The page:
(TNS) — A federal judge in New York ruled in favor of T-Mobile and Sprint, clearing the way for the two cellular companies to merge and reduce the number of major wireless carriers in the U.S. from four to three.

The decision issued Tuesday morning rejected arguments lodged in a lawsuit by California and other states about the merger’s potential to reduce competition and possibly create price increases for customers. It came after the U.S. Department of Justice and the Federal Communications Commission both gave their approval to the $26.5 billion merger.

T-Mobile and Sprint first announced their intention to merge in May 2018.

For Fresno County, U.S. District Court Judge Victor Marrero’s decision is one of the last major obstacles to a merged T-Mobile’s plans to create a major customer service call center in Kingsburg that is expected to employ more than 1,000 people. The call center is among several that were pitched in communities across the country in anticipation of the merger.

But T-Mobile representatives noted last year that the Kingsburg center and others would not materialize if the merger was denied.

“This is a big win and a big day for the New T-Mobile,” said Mike Sievert, T-Mobile president and chief operating officer, who will take over as the company’s CEO in May. Sievert said the companies hope to tie up remaining loose ends and close the deal as early as April 1.

“Judge Marrero’s decision validates our view that this merger is in the best interests of the U.S. economy and American consumers,” Sprint Executive Chairman Marcelo Claure said.

The two companies were able to convince federal antitrust regulators that the merger would allow a larger T-Mobile to better expand new 5G wireless technology across the nation, reduce costs, and increase availability of high-speed mobile and in-home broadband service.

Among the conditions that federal regulators put on the merger was that Sprint sell its prepaid wireless phone businesses, including Boost Mobile and Virgin Mobile, to satellite TV provider DISH. T-Mobile and Sprint must also make available to DISH at least 20,000 cellular sites and hundreds of retail stores to enable DISH to become a fourth major competitor in the wireless industry.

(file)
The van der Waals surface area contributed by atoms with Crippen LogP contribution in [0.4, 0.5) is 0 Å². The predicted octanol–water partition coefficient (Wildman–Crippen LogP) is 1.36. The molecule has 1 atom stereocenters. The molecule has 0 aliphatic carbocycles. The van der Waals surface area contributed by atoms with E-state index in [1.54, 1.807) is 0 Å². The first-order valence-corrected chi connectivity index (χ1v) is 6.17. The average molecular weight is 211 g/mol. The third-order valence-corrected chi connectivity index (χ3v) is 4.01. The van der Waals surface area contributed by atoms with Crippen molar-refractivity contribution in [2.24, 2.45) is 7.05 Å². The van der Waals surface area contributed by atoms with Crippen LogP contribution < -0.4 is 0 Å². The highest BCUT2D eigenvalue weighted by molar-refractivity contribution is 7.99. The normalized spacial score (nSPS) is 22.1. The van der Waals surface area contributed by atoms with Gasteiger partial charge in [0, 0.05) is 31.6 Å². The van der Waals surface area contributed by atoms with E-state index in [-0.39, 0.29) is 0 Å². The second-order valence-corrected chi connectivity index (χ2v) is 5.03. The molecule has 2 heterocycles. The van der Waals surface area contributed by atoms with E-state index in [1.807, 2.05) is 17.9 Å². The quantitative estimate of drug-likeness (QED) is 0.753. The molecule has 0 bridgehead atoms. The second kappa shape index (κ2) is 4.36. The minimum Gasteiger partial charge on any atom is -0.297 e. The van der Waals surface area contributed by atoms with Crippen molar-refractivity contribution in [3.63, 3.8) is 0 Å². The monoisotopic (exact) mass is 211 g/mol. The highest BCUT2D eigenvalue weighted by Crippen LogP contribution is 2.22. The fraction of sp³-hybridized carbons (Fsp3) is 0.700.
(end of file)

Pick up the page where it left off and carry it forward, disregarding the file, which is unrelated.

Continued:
Without the divestiture of the Sprint assets, the U.S. Department of Justice said that “the proposed acquisition would eliminate competition between two of only four facilities-based suppliers of nationwide mobile wireless service.”

DISH co-founder and chairman Charlie Ergen said the company plans to develop its own 5G network as it enters the wireless business as another major competitor to AT&T, Verizon and the new T-Mobile.

“We appreciate Judge Marrero’s thorough evaluation of this merger,” Ergen said Tuesday. “The ruling, in addition to the DOJ and FCC approvals, accelerates our ability to deploy the nation’s first virtualized, standalone 5G network and bring 5G to America.”

Plans For Kingsburg

An economic analysis commissioned by T-Mobile last year forecast that the Kingsburg call center would have 1,007 employees. “T-Mobile estimates that employees at the center will have an average weekly compensation between $1,129 and $1,254” in both salary and benefits,” the analysis by Berkeley Research Group stated. Total payroll at the center – which would be expected to be fully staffed and operational in 2022 – is expected to be between $56 million and $65 million a year.

When T-Mobile announced its choice of Kingsburg – a city of about 12,000 people along Highway 99 in southern Fresno County – as the site for one of its new call centers, the company did not disclose whether it plans to own or lease a site in the community. The Berkeley Research analysis, however, indicated that lease costs for a call center site would be about $1.5 million per year.

Kingsburg’s location at the intersection of three sets of county lines – Fresno, Kings and Tulare counties – means that the new center will likely draw its workforce from throughout the region. According to estimates from the state Employment Development Department, Kingsburg’s workforce included about 5,700 people last year, with unemployment in the city estimated at about 400 people.

Unemployment rates in the region are several percentage points higher than the statewide average. In December, rates were estimated at 6.9% in Fresno County, 7.7% in Kings County and 9.3% in Tulare County, compared to a statewide unemployment rate of 3.7% in December.

California’s Concerns

California Attorney General Javier Becerra joined attorneys general of about a dozen other states suing to block the merger. “Our concerns with this merger have been, are and continue to be about the harms posed by over-consolidation and diminished market competition,” Becerra said when the suit was filed last summer. “A marketplace with fewer active competitors drives up costs, reduces consumer choice, and thwarts innovation.”

On Tuesday, the judge in New York said the companies’ contention that the merger would cut prices and the states’ arguments that prices would go up “essentially cancel each other out.”

Among the final pieces before the merger can be finalized are approval by a different court of the DISH settlement; the California Public Utilities Commission also must approve the merger.

The Associated Press contributed to this report.

©2020 The Fresno Bee (Fresno, Calif.). Distributed by Tribune Content Agency, LLC.